EMAG

The independent action group for current and ex Equitable Life policyholders, funded by contributions.

Equitable Members Action Group

Equitable Members Action Group Limited, a company limited by guarantee, number 5471535 registered in the UK

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Best Media Stories: 26/07/2003 - Michael Josephs Letter to the Editor, Financial Times

LETTERS TO THE EDITOR: Published by the Financial Times July 26th, 2003 and reproduced here with the consent of the writer.

From Mr Michael Josephs

Sir, The essence of the argument of Peter Martin, who is defending a case in the High Court, is an impassioned attack on the upper levels of our judiciary, combined with snide references to the action groups that are trying to deal with the aftermath of at least a decade of managerial incompetence at Equitable.

There is another view of the outcome of the Hyman case in the House of Lords. It is that the directors of Equitable chose to conduct the case in such a way that they almost ensured that the Lords came to the conclusion that they did. They even failed to quote the most relevant precedents, so it is not surprising that the Lords decided as they did.

However, we must note that those directors, among whom Mr Martin had the greatest seniority, failed entirely to ensure that, in what was supposed to be a mutual society, those members who did not have a guaranteed annuity rate (GAR) - the majority by a large margin - were properly and separately represented at the court hearings.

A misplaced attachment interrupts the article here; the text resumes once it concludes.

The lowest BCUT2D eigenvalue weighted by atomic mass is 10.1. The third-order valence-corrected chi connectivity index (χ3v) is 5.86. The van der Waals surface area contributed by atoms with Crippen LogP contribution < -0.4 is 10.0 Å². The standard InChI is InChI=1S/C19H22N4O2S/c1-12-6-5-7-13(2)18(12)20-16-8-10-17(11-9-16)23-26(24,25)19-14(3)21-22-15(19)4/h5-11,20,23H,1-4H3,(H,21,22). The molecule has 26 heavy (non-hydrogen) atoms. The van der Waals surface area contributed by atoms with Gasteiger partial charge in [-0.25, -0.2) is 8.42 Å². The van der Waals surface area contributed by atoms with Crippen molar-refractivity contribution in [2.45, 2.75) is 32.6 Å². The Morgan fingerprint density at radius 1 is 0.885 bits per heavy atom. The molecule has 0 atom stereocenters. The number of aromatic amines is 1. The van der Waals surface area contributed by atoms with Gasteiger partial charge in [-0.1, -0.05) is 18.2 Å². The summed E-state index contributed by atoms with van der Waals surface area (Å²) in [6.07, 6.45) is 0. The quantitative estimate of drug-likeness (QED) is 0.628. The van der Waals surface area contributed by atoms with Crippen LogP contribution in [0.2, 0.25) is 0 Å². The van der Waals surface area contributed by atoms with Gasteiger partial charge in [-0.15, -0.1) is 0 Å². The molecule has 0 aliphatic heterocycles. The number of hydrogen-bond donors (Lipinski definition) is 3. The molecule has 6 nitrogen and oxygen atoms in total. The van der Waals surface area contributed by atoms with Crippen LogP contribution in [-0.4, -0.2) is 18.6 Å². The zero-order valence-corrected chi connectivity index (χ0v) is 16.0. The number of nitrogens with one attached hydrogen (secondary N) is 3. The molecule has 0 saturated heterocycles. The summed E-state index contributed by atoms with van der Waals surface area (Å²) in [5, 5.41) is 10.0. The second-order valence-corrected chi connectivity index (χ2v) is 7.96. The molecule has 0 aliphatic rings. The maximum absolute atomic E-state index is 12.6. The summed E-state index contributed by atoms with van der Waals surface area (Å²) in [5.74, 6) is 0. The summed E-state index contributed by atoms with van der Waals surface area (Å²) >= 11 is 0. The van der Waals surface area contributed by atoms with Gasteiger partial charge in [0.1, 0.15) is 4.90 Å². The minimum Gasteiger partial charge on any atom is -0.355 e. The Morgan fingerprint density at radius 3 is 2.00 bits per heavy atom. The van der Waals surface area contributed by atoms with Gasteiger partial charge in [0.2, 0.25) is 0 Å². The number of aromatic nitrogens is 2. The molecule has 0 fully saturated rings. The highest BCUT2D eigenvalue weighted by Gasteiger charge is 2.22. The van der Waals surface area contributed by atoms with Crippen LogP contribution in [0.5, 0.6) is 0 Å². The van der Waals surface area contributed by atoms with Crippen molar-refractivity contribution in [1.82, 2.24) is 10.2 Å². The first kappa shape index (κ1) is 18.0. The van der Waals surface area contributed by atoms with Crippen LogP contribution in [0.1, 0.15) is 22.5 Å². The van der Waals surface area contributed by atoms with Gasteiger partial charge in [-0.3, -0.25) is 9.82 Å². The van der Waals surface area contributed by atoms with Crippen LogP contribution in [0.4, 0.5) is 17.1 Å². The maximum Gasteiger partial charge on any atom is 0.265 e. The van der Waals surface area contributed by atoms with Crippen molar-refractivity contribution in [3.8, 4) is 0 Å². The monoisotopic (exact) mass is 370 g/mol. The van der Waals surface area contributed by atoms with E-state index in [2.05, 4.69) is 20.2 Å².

Did the directors tell the court how tight their finances were, and why this was? One does not believe so. Did they explain that none of the non-GARs had been warned about the guarantees held by their predecessors? Certainly not.

Did they concede that they had been warned about the problem by senior colleagues in the actuarial profession at the beginning of 1990? Not a word. Did they mention the prudent measures that might have alleviated the problem while there was still time (and avoided the whole court proceeding)? There is nothing in the published reports to indicate such disclosure.

As they used to say in the forces, it looks as if Mr Martin's troubles are the result of self-inflicted injury on the part of the then directors. What makes so many of us white with anger is that the actions of those directors harmed not just themselves, but more importantly the retirement prospects of a million policyholders.

It is unfortunate Lord Penrose's report is delayed until the autumn but I urge FT readers to defer judgement on these matters until it is published.

Michael Josephs